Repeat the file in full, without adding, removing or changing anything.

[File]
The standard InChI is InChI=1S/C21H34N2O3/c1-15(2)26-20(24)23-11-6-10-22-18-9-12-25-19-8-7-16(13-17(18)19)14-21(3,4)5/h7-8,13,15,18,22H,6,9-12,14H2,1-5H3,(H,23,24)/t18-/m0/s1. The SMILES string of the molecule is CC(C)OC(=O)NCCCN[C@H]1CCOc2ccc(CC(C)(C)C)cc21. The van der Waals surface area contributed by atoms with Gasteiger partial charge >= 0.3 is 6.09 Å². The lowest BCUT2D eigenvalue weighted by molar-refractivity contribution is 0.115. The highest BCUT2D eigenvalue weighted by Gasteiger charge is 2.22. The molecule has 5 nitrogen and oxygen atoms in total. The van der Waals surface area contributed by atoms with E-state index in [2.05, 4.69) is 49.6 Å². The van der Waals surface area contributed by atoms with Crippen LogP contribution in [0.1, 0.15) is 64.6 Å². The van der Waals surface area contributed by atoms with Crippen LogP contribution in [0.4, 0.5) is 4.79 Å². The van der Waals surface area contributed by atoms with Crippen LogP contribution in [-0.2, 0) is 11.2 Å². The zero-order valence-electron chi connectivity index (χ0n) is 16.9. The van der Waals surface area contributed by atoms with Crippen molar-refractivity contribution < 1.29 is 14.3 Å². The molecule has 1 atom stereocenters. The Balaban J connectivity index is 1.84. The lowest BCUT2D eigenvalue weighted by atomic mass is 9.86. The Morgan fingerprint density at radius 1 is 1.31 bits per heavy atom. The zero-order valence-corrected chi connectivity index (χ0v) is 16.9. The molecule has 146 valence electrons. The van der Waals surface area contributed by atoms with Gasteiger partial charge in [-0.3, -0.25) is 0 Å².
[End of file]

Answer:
The standard InChI is InChI=1S/C21H34N2O3/c1-15(2)26-20(24)23-11-6-10-22-18-9-12-25-19-8-7-16(13-17(18)19)14-21(3,4)5/h7-8,13,15,18,22H,6,9-12,14H2,1-5H3,(H,23,24)/t18-/m0/s1. The SMILES string of the molecule is CC(C)OC(=O)NCCCN[C@H]1CCOc2ccc(CC(C)(C)C)cc21. The van der Waals surface area contributed by atoms with Gasteiger partial charge >= 0.3 is 6.09 Å². The lowest BCUT2D eigenvalue weighted by molar-refractivity contribution is 0.115. The highest BCUT2D eigenvalue weighted by Gasteiger charge is 2.22. The molecule has 5 nitrogen and oxygen atoms in total. The van der Waals surface area contributed by atoms with E-state index in [2.05, 4.69) is 49.6 Å². The van der Waals surface area contributed by atoms with Crippen LogP contribution in [0.1, 0.15) is 64.6 Å². The van der Waals surface area contributed by atoms with Crippen LogP contribution in [0.4, 0.5) is 4.79 Å². The van der Waals surface area contributed by atoms with Crippen LogP contribution in [-0.2, 0) is 11.2 Å². The zero-order valence-electron chi connectivity index (χ0n) is 16.9. The van der Waals surface area contributed by atoms with Crippen molar-refractivity contribution < 1.29 is 14.3 Å². The molecule has 1 atom stereocenters. The Balaban J connectivity index is 1.84. The lowest BCUT2D eigenvalue weighted by atomic mass is 9.86. The Morgan fingerprint density at radius 1 is 1.31 bits per heavy atom. The zero-order valence-corrected chi connectivity index (χ0v) is 16.9. The molecule has 146 valence electrons. The van der Waals surface area contributed by atoms with Gasteiger partial charge in [-0.3, -0.25) is 0 Å².